Pharmacy Avenue

Get to know a street: Pharmacy Avenue

Pharmacy Avenue is usually viewed with universal indifference. It may be the fact that the road isn't especially picturesque, with rows after rows of 30-year old houses or blocky apartment units. It could be because most of what little businesses there are exist within outdated strip malls that seem to be begging to be rejuvenated. It may be because the road is neither big nor small, and awkwardly gets cut off by the 401 before continuing north (or south, depending on your perspective). Regardless of the reasons, not many people care (or even know!) about this medium-sized North-South street sandwiched between Victoria Park and Warden Avenue.

While I'm not going to wax poetic about how scenic the drive on this road is, I can definitely highlight some places worth checking out on and around Pharmacy Avenue, each of which has a community feel to it, which contributes to its own charm. Here are my top selections:

Hamish Kitchen

Hamish's Kitchen Restaurant (641 Pharmacy Avenue)
I don't really know who Hamish is, but he makes a mean fish and chips. Many people have asked me what I look for in a good fish batter, to which I usually say "I don't know how to describe it, but when I have it, I know it." Hamish's has it. Coupled with the old-school casual ambience, the tender fish with the light crispy batter always satisfies my craving for a good ole' chippy time. I'm pretty sure this place's owner isn't the original one (or maybe he is, I guess Asian people can be named Hamish), but that doesn't matter as the place still attracts many long-time fans and local residents. Their fried shrimp and scallops are also tasty if a bit greasy, but that's to be expected. While it won't make the Zagat list anytime soon, this is a great place to sit down and people watch to see how life must've been like 40-50 years ago.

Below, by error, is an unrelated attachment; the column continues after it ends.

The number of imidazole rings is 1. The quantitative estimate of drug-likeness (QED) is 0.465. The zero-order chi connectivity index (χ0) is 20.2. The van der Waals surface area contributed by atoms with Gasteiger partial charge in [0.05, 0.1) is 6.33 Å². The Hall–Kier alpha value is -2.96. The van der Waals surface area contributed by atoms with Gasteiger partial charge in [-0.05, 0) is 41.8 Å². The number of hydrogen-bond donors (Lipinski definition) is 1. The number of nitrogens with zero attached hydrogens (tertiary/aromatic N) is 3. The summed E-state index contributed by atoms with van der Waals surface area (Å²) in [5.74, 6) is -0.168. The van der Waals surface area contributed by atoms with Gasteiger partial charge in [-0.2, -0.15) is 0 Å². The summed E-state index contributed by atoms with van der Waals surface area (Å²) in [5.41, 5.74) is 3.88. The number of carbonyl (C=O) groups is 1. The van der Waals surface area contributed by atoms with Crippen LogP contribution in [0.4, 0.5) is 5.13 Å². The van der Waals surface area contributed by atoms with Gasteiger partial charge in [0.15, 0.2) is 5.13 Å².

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Patisserie Royale (1801 Lawrence Avenue East)
This rather unassuming bakery on the southwest corner of Pharmacy and Lawrence has been serving up a treasure trove of Lebanese and Syrian pastries for 15 years. Using only the finest ingredients, each pastry is handmade and baked, resulting in the rather indescribable-yet-definitely-present feeling of freshness in each bite. The clear highlight of the store is the moist baklava, which feels lighter than similar ones I've tried around the Danforth area, but one of the hidden gems that you must try is the kanafeh--a Middle Eastern cheese pastry with a delicate sweet taste that can be maturely and eruditely described as "oh em gee so good."

Co China Manilatoronto pharmacy aveCo China Manila

Co-China Manila (1840 Lawrence Avenue East)
Despite a name that sounds very much like a Chinese-Filipino export-import company, Co-China Manila is actually a Filipino-Chinese restaurant that opened around three months ago in the old Cucina Manila space. Run and operated by a Chinese chef (from China, not the Philippines) who has had extensive experience cooking in a Filipino restaurant, this modest but spacious restaurant offers a large selection of Filipino favourites, with some additional Chinese food selections. The sizzling sisig is rich and moist, while the lechon kawali is crispy and perfect on a bed of garlic fried rice. Impressively, they also have a facebook page where you can see more of their mouth-watering offerings. It may not be fancy, but damn does it hit the spot. They also do party trays.